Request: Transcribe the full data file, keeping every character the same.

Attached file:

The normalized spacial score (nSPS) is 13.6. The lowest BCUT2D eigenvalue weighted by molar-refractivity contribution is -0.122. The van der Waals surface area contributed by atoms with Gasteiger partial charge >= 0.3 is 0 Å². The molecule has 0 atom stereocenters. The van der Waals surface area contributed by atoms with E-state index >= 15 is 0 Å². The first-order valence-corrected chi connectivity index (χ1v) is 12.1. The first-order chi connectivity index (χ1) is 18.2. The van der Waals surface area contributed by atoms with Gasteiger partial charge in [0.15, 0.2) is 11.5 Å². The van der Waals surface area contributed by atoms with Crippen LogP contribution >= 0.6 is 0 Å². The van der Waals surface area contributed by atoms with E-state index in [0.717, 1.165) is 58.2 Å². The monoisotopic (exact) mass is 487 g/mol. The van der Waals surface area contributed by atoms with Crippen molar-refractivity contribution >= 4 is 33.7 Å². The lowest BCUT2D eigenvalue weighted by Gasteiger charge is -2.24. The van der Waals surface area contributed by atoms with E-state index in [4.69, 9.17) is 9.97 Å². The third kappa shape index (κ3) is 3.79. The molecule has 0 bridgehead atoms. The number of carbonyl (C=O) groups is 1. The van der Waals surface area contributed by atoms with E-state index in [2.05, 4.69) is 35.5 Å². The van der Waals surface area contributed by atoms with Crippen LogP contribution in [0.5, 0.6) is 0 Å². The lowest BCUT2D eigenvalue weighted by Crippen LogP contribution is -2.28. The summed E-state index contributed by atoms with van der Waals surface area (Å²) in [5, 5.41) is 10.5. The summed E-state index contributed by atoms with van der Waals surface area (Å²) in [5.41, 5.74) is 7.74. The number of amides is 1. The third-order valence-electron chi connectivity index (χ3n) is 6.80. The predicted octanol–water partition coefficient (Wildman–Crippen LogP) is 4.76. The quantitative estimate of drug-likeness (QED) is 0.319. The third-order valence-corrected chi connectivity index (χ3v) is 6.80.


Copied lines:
The normalized spacial score (nSPS) is 13.6. The lowest BCUT2D eigenvalue weighted by molar-refractivity contribution is -0.122. The van der Waals surface area contributed by atoms with Gasteiger partial charge >= 0.3 is 0 Å². The molecule has 0 atom stereocenters. The van der Waals surface area contributed by atoms with E-state index >= 15 is 0 Å². The first-order valence-corrected chi connectivity index (χ1v) is 12.1. The first-order chi connectivity index (χ1) is 18.2. The van der Waals surface area contributed by atoms with Gasteiger partial charge in [0.15, 0.2) is 11.5 Å². The van der Waals surface area contributed by atoms with Crippen LogP contribution >= 0.6 is 0 Å². The van der Waals surface area contributed by atoms with E-state index in [0.717, 1.165) is 58.2 Å². The monoisotopic (exact) mass is 487 g/mol. The van der Waals surface area contributed by atoms with Crippen molar-refractivity contribution >= 4 is 33.7 Å². The lowest BCUT2D eigenvalue weighted by Gasteiger charge is -2.24. The van der Waals surface area contributed by atoms with E-state index in [4.69, 9.17) is 9.97 Å². The third kappa shape index (κ3) is 3.79. The molecule has 0 bridgehead atoms. The number of carbonyl (C=O) groups is 1. The van der Waals surface area contributed by atoms with E-state index in [2.05, 4.69) is 35.5 Å². The van der Waals surface area contributed by atoms with Crippen LogP contribution in [0.5, 0.6) is 0 Å². The lowest BCUT2D eigenvalue weighted by Crippen LogP contribution is -2.28. The summed E-state index contributed by atoms with van der Waals surface area (Å²) in [5, 5.41) is 10.5. The summed E-state index contributed by atoms with van der Waals surface area (Å²) in [5.41, 5.74) is 7.74. The number of amides is 1. The third-order valence-electron chi connectivity index (χ3n) is 6.80. The predicted octanol–water partition coefficient (Wildman–Crippen LogP) is 4.76. The quantitative estimate of drug-likeness (QED) is 0.319. The third-order valence-corrected chi connectivity index (χ3v) is 6.80.